UK economy stagnated in fourth quarter of 2019

The UK economy stagnated in the fourth quarter of 2019, according to the latest data from the Office for National Statistics (ONS).

UK economy stagnated in fourth quarter of 2019

The data has revealed that the UK economy faced a difficult fourth quarter last year with GDP remaining flat.

GDP grew 1.4% overall in 2019, which was a “yo-yo” year for the economy as its performance was particularly distorted by the two scheduled Brexit deadlines (28 March and 31 October).

GDP grew 0.6% quarter-on-quarter in the first quarter, contracted 0.1% in the second (the first decline since the fourth quarter of 2012), grew 0.5% in the third quarter and was then flat in the fourth quarter.

On the output side of the economy, manufacturing contraction of 1.1% quarter-on-quarter weighed on GDP in the fourth quarter (industrial production contracted 0.7%). Construction output also contracted (albeit by a marginal 0.1%). Services output rose a modest 0.2% quarter-on-quarter.

On the expenditure side, the economy was hampered in the fourth quarter by more cautious consumers and a renewed drop in business investment as some companies were clearly in “wait and see” mood as they waited to see what would happen in the election and on Brexit.

Consumer spending was flat quarter-on-quarter – the weakest performance for four years - while business investment fell 0.5% quarter-on-quarter.

There was a substantial positive contribution from net trade as exports surged 5.0% quarter-on-quarter while imports edged up 0.4%. However, this was distorted by large movements in trade in non-monetary gold.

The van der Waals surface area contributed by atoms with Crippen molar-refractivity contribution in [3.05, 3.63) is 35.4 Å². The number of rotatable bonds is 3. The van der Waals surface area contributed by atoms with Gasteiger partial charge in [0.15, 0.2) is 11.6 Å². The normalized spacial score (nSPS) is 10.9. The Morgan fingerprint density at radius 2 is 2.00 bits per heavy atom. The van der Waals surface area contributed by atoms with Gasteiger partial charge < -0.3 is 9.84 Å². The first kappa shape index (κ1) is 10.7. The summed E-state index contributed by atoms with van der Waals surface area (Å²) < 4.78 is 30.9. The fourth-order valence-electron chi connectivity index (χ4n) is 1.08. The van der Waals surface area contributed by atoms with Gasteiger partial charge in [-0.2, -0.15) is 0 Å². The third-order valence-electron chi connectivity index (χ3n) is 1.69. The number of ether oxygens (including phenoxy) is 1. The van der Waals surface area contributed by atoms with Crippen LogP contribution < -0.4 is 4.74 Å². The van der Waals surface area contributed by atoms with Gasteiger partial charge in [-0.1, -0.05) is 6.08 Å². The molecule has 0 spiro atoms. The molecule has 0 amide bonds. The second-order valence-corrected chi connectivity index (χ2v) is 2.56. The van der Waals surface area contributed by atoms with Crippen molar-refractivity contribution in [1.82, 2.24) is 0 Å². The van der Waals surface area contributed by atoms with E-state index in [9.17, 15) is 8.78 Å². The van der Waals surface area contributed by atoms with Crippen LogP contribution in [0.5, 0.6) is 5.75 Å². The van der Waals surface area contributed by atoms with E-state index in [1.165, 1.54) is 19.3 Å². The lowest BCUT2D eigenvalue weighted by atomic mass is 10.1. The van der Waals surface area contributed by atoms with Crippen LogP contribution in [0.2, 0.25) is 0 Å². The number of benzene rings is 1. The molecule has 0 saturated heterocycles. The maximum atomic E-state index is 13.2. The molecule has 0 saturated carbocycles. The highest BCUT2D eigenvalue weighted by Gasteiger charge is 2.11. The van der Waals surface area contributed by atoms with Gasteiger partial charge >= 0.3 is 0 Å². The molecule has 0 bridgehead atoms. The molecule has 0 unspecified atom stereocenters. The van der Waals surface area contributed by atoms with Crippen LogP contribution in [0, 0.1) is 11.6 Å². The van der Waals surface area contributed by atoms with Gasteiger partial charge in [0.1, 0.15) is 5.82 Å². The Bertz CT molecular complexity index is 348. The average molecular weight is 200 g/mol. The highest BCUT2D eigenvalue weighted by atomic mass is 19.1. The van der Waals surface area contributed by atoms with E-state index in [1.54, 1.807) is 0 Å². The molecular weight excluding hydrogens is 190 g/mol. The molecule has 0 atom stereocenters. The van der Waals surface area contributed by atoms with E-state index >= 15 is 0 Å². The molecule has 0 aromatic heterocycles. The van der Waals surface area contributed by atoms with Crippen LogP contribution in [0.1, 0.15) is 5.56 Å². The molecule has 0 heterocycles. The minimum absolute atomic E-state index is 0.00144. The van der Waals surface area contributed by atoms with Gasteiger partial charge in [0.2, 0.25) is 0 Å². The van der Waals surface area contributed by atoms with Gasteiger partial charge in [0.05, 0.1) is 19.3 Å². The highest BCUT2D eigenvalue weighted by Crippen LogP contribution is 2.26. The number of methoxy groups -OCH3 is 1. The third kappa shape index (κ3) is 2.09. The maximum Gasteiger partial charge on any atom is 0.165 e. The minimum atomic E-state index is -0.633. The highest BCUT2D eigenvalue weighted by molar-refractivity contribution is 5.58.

The economy suffered a disappointing start to 2020, even before coronavirus started to impact.

Although reduced uncertainties arising from December’s decisive General Election result and the UK leaving the EU with a deal on 31 January underpinned marked improvement in business and consumer confidence, this failed to translate into markedly healthier economic activity at the start of 2020.

Indeed, GDP was only flat month-on-month in January while data and surveys for February are mixed.

The UK economy has increasingly been impacted by coronavirus as March has progressed, culminating in the government imposing a lockdown on 23 March. This means that GDP is likely to have contracted by around 0.5% quarter-on-quarter in the first quarter.

With the UK lockdown likely to continue through the second quarter, we expect the economy to see GDP contraction of around 12% quarter-on-quarter in the second quarter with consumer spending declining by a similar amount and business investment falling.

Exports are also expected to be hit by the impact on activity in important overseas markets such as the EU and US.

While there is no denying that there are substantial downside risks, we believe the economy can start to recover in the third quarter and then see a further pick-up in activity late in the fourth quarter.

This is on the assumption that coronavirus peaks during the second quarter and the Government starts to relax some of the restrictions on people’s movements and on business activity during the third quarter. Nevertheless, GDP is expected to contract 5.8% over 2020.

Howard Archer, chief economic advisor to the EY ITEM Club, commented: “The hope had been that the UK economy would see a decent start to 2020 as reduced uncertainties following December’s decisive election – reinforced by near-term clarity on Brexit with the UK leaving the EU with a deal on 31 January – would lead to businesses and consumers stepping up their activity.

“There was certainly a marked pick-up in both business and consumer confidence in late December and the start of 2020.

“However, ONS data show that GDP was disappointingly only flat month-on-month in January. Year-on-year GDP growth slowed to just 0.6% in January from 1.2% in December. Furthermore, data and survey evidence for February are somewhat mixed. The purchasing managers reported decent manufacturing, services and construction growth, but there was a disappointing 0.3% month-on-month drop in retail sales volumes.”

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